Thirsty Store


By: Sarah L. Myers

A sold out crowd of Nick Cave fanatics had the best night of their lives Wednesday - after a set consisting of the Grinderman album in its entirety, Cave came back out for two encores, both full of Bad Seeds classics and bringing some to tears.

First out of the gates were “the dirty three” - Warren Ellis, Martyn Casey, and Jim Sclavunos. Cave only sat at his piano for a moment before jumping up and grabbing his guitar, slamming it against his hips and shaking violently to “Grinderman”. “I’m the Grinderman, yes I am,” he sang, after which the crowd erupted in absolute frenzy. It’s like they were speaking back to him in a telepathic dialogue they kept up for nearly two hours.

Not even the quiet was quiet. “Go Tell the Women”, perhaps the most inaccessible song on the record (three plucked notes and spoken lyrics with barely a backbeat), took a nasty, rowdy turn. Cave turned the microphone on the crowd, who released the chorus like a rally cry. He looked so pleased he even smiled. Cave snarling “Come on, Jim,” introduced the electric sleaze of “Depth Charge Ethel”. Pressed against the barricade with arms outstretched, the front of the crowd grasped hands with Cave, threw cigarettes and lighters, and heaved backed and forth as one giant mass.

He paced the stage, pointing his finger and setting his legs wide in his famous stance. Smoke rose from his fingers as he flicked cigarette after cigarette onto the stage, his shadow tall on the Metro’s scalloped walls. The heaviest moments of the night came with “Ethel”, “Honey Bee (Let’s Fly to Mars)”, and “Love Bomb”. The groove of “I Don’t Need You to Set Me Free” had everyone swinging back and forth, climaxing with Cave’s forceful “come on, Grinderman!” A soft, blue light offset “Man in the Moon” - “keep the light right there,” he said quietly, seated at his piano with his eyes closed.

Cave kept his fans waiting just like the frustrated protagonist in “No Pussy Blues” - they’d been screaming for it all night. He barely made it to the microphone before the first body went sailing over the banging heads. “I can’t help but think standing up here in all this applause,” he began. “That I must above all things love myself!” the crowd returned. This is as raunchy as it gets, obscenity without being obscene. Cave could barely contain himself, rotating his guitar suggestively while Ellis fidgeted like he was trying to shake the filth from his hands. Cave screamed and seethed, “she just laughed at me and said that she didn’t want to!” We’ve seen him a lot of ways - melancholy, junk-sick, repentant - but we’ve never seen him pissed at not getting any. After 30 years, he’s still angry.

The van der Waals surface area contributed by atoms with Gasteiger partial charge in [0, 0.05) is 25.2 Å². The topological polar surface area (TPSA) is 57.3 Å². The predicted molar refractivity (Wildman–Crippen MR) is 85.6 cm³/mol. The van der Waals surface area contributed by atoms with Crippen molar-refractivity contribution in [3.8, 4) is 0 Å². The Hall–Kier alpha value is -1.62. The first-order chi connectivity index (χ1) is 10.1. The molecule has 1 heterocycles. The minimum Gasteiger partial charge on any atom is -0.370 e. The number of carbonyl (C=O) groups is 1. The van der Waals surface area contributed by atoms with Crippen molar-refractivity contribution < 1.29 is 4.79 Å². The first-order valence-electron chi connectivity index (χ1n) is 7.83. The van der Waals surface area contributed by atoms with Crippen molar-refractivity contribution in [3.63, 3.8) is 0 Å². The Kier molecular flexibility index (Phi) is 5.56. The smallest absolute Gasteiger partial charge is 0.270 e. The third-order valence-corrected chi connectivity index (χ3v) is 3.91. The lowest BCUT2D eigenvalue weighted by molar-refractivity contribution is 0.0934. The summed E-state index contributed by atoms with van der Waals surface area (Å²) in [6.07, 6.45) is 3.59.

The sign out front suggested a short set, about 45 minutes. The surprise came with two encores of Bad Seeds songs. “We don’t have the equipment, but we’re out of Grinderman material,” Cave said, the crowd geared with anticipation. “We’re going to play some Bad Seeds stuff.”

The requests came immediately. The chant “Stagger Lee!” took flight and filled the entire venue. He never played it, but it was forgotten when “Red Right Hand” introduced itself with a loud chime. “The Weeping Song” was performed with Blixa Bargeld in San Francisco, and in Chicago with a thousand audience members. “Deanna” was insane, “Oh Mama” more reserved, and “The Ship Song” was undoubtedly the most beautiful moment of the entire night. Every hand was in the air, palms facing Cave in testimony. He gave it right back, as gentle as he was ferocious only a few minutes before. There was a collective relief in the room unique to anything but Nick Cave and the Bad Seeds.

Nick Cave does something to people. Something about him can repair the most ruined heart and tormented soul, if only for one night. Maybe it’s because his fans know that he’s lived that kind of life. He harnesses mystery, romance, violence, and redemption in a way unlike any other performer in the world, and his fans worship him for it. It was the best show ever hosted at the Metro, and with just four dates in the United States, Grinderman gave the crowd something to remember for the rest of their lives.


Store : Music : Grinderman

May 2007 : Nick Cave and the Bad Seeds : The Abattoir Blues Tour : DVD Review

April 2007 : Album Review : Grinderman




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